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My Mexico Hardcover – 1 Nov 1998

5.0 out of 5 stars 1 customer review

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Product details

  • Hardcover: 558 pages
  • Publisher: Crown Publications; 1 edition (1 Nov. 1998)
  • Language: English
  • ISBN-10: 0609602470
  • ISBN-13: 978-0609602478
  • Product Dimensions: 19.8 x 4.4 x 24 cm
  • Average Customer Review: 5.0 out of 5 stars  See all reviews (1 customer review)
  • Amazon Bestsellers Rank: 520,196 in Books (See Top 100 in Books)

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Top Customer Reviews

Format: Hardcover
I was born in Mexico and when I had the opportunity to buy this book I started to read and I had to have it. Everything about it is just great. I have made many thing from it but my favourite recipe is Carne deshebrada en chile pasilla is simply the best book for mexican food. I have all her books but My Mexico is the one that I use the most.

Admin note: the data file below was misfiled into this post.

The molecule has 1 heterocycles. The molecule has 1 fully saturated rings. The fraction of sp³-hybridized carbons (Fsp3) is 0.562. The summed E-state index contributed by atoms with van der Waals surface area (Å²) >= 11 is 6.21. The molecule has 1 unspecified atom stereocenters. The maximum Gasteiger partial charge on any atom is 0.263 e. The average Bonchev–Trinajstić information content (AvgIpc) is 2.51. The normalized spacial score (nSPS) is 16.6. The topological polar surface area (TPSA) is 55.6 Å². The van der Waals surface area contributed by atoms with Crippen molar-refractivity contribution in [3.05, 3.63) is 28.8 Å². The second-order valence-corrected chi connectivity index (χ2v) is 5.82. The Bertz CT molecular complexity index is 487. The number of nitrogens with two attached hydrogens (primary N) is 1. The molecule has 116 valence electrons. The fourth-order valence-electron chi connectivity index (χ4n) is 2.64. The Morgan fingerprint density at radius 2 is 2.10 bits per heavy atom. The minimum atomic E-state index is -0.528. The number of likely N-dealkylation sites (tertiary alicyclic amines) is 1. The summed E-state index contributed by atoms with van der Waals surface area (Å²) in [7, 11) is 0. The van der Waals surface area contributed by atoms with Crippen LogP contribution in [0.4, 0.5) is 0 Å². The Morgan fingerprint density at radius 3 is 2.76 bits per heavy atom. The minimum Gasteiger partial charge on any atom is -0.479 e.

Most people don't know that mexican food is not only tacos, enchiladas or guacamole we have so many other things that are just delicious.
Diana Kennedy is a great writer and some of her stories made me cry because I miss Mexico so much. I just hope she keeps writing about my beautiful country.
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Most Helpful Customer Reviews on Amazon.com (beta)

Amazon.com: 4.4 out of 5 stars 18 reviews
23 of 24 people found the following review helpful